One thing that is extremely questionable is the intended aim of this discussion. Are those who intend to blow themselves up going heed such advice? It is known that those who would carry out such actions would never listen to such commentators, and instead, such comments will only serve to alienate them further, ultimately fuelling the so-called jihadists to become even more active and resourceful. It will provoke many of them to refute these weak arguments inevitably aiding them to win over the same people whom these speakers want to ‘save’. Furthermore, many of these statements and comments articulated by scholars and speakers have been welcomed by non-Muslim agencies with gratitude, something that ‘jihadists’ will undoubtedly claim confirms that these commentators are merely ‘agents of oppressive regimes’.
Commentators might argue that they must make such statements in order to protect their own projects and organisations against any accusation of extremism. If so, I implore them to carefully reconsider this position of theirs, as it could lead them, whether knowingly or unknowingly, to fall into Allah’s condemnation of those who side with people who have an anti-Islamic agenda in an attempt to guard themselves against them. He, the Most High says, “And you see those in whose hearts there is a disease (of hypocrisy), they hurry to their friendship, saying: “We fear lest some misfortune of a disaster may befall us.” Perhaps Allah may bring a victory or a decision according to His Will. Then they will become regretful for what they have been keeping as a secret in themselves.” Moreover, they should not commit the very same mistake that they condemn! Both parties use incomplete and/or emotional arguments to prove their stance. They hasten to an unsubstantiated conclusion believing that promoting it is nothing but advancing the interest of the Ummah. The situation becomes worse if the underlying motive is one’s self or organisation’s interest.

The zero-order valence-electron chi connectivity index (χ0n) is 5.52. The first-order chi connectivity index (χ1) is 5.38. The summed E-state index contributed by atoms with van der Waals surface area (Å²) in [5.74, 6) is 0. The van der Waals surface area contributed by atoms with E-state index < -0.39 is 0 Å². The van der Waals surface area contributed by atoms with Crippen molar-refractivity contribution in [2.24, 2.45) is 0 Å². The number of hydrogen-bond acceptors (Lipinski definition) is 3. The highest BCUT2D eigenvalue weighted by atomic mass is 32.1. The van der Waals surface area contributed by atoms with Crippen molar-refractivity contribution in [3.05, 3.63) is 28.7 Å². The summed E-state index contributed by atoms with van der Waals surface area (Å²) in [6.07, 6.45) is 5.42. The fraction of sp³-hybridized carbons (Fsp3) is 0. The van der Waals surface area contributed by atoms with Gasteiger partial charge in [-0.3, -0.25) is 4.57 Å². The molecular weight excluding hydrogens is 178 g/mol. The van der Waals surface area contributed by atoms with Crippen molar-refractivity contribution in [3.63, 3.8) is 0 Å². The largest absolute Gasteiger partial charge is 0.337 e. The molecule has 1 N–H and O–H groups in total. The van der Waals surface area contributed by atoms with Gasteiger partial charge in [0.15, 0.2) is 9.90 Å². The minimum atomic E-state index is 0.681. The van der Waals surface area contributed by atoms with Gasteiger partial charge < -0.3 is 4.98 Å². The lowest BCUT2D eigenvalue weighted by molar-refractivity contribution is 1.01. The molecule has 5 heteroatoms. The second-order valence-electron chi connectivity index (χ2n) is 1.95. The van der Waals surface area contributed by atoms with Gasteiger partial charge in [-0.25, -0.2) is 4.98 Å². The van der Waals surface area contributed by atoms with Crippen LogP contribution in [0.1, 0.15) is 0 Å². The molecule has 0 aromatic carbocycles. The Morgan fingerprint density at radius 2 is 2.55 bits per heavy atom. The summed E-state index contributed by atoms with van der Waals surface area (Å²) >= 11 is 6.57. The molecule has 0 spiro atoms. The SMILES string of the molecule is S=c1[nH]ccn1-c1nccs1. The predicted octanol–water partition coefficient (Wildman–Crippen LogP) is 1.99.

In conclusion, I would like to advise our brothers, whether they be preachers or scholars to exercise careful consideration in regards to anything they say, and in particular, complicated matters such as jihad in the current context. Our brothers should not be fooled by those who welcome their statements, something which might later be the cause of a regrettable reaction. If we feel that we have no choice but to speak about such issues, we should avoid projecting our views in a way that implies that ours is the ultimate truth and anyone who disagrees is an extremist or has gone astray. The same advice must be said to those who believe that they are protecting the honour of the ummah (Muslim nation) by calling for what they see as Jihad.
And Allah knows best.